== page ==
At last, after several years of closure for renovations and transformations, the Museum of Fine Arts in Budapest is emerging from its chrysalis of scaffolding and tarpaulin. Stretching out its wings to dry at the moment is the Romanesque Hall, a spacious rectangular room inspired by the basilica architecture of Early Christian Europe. Newly restored, it is open to the public for free visits until 2nd April.
Information about the Romanesque Hall in the press tends to concentrate on statistics: how many years it has been closed for (70); how many kilos of gold were spent on the refurbishment (5.5); how many more square metres of space the museum will gain after all the restorations (2,000). And logistical details about the new café, the lifts, the disabled access and the solar panels. Hurrah! But what about the Romanesque Hall itself?
It is open now for just a few more days. After it closes again, it will not reopen until October. So, until then, here are some photos and a description.
The Museum of Fine Arts building as a whole was completed in 1906, the decorations of the Romanesque Hall a couple of years previously. The entire edifice was conceived as part of an elaborate scheme of celebrations concocted in 1896 to mark the (approximate) thousandth anniversary of the Magyar occupation of the Carpathian Basin. Unsurprisingly, the decorative programme draws from Hungarian history as well as from European architectural precedents.
The hall is a large rectangle, paved in a geometric pattern of yellow, red and grey. It is entered through double doors framed by a cast of the Goldene Pforte, the Romanesque west doorway of Freiberg cathedral (c. 1225). Elaborately moulded round arches are borne on pillars bearing statues of Daniel, the Queen of Sheba, Solomon and John the Baptist (left) and Aaron, Bathsheba, David and John the Evangelist (right). Above, in the tympanum, is a scene of the Adoration of the Magi. When it first opened, the whole hall was used as a cast gallery, displaying copies of some of the most famous works of antiquity and the Renaissance. Today just this portal remains, and one other, at the head of the left-hand ambulatory, a copy of the south door of the church of St Michael in Gyulafehérvár (Alba Iulia), Transylvania.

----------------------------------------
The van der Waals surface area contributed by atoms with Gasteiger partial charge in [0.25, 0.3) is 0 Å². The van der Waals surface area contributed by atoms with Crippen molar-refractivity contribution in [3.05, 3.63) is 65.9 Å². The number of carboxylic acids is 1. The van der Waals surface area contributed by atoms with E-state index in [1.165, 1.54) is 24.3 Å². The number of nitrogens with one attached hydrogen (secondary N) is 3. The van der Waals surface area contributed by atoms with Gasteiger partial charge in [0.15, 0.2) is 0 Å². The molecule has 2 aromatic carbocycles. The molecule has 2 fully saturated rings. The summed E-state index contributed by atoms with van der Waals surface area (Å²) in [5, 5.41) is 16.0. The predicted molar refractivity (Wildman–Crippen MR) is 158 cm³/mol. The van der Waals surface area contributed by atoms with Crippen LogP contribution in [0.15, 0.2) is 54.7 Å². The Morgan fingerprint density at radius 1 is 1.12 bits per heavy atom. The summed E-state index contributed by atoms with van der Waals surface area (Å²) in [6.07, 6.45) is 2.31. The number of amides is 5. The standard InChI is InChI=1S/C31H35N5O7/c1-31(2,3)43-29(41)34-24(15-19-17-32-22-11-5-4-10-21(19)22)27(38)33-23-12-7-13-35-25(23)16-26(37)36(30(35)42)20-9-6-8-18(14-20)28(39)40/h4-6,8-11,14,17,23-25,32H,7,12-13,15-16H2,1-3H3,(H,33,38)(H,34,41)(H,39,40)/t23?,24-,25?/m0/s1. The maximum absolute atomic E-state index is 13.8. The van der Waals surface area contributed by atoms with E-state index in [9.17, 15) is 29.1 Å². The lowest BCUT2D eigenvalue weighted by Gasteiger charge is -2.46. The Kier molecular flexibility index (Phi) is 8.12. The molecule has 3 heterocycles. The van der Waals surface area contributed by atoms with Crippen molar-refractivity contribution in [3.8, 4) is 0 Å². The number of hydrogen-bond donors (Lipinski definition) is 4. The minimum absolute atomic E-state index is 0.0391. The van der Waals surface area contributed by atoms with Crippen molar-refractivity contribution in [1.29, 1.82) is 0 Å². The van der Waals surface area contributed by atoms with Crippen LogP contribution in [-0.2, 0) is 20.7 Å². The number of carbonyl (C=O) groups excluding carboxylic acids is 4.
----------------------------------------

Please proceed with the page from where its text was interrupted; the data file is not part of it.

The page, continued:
The rectangular space is articulated internally by an arcade which creates a sort of peristyle effect, giving an ambulatory on three sides. The arcade is borne on stout columns alternating with square pillars decorated with trompe l’oeil rustication. The column capitals are richly carved and gilded. The motifs are mainly floral but there are also capitals with paired birds pecking at grapes, stylised owls and stags. Above the square pillars rise two triumphal arches, spanning the inner space and adorned with pairs of painted Hungarian saints (Stephen and Ladislas on one; Margaret and Elizabeth on the other), with signs of the Zodiac in the soffits.
The walls are completely covered in painted decoration. On the long sides are Hungarian kings and heroes and coats of arms. Between them are peacocks (symbols of immortality) and trees bearing silver fruits, reminiscent of the design of the 12th-century mosaics in King Roger’s room in Palermo. Latin words in ‘Gothick’ script exhort us to occupy ourselves with Truth, Science and the Arts. Our rewards, presumably, will be the glories promised on the other side: Eternity, Omnipotence and Immortality.
On the short wall above the Goldene Pforte is a painted roundel of the Virgin and Child flanked by angels holding Gothick Latin legends. At the opposite end is a matching roundel of the Good Shepherd, and more angels with Gothick legends in Greek: ‘God is Holy’; ‘Strong, Holy, Immortal’. Between the angels, at each end, is a three-light blind aperture with colonnettes divided by trompe l’oeil drapery. The drapery device is continued all around the top of the walls, below the line of the simple pitched roof. Above it rise painted towers and battlements. The iconography here is all derived from mosaics in early Christian churches.
But this is a secular space. The primary aim of its decorative scheme is to demonstrate Hungary’s position at the heart of Europe, an integral part of the continent’s history as well as its artistic and cultural traditions. It is a testament to an age of optimism, confidence and self-belief.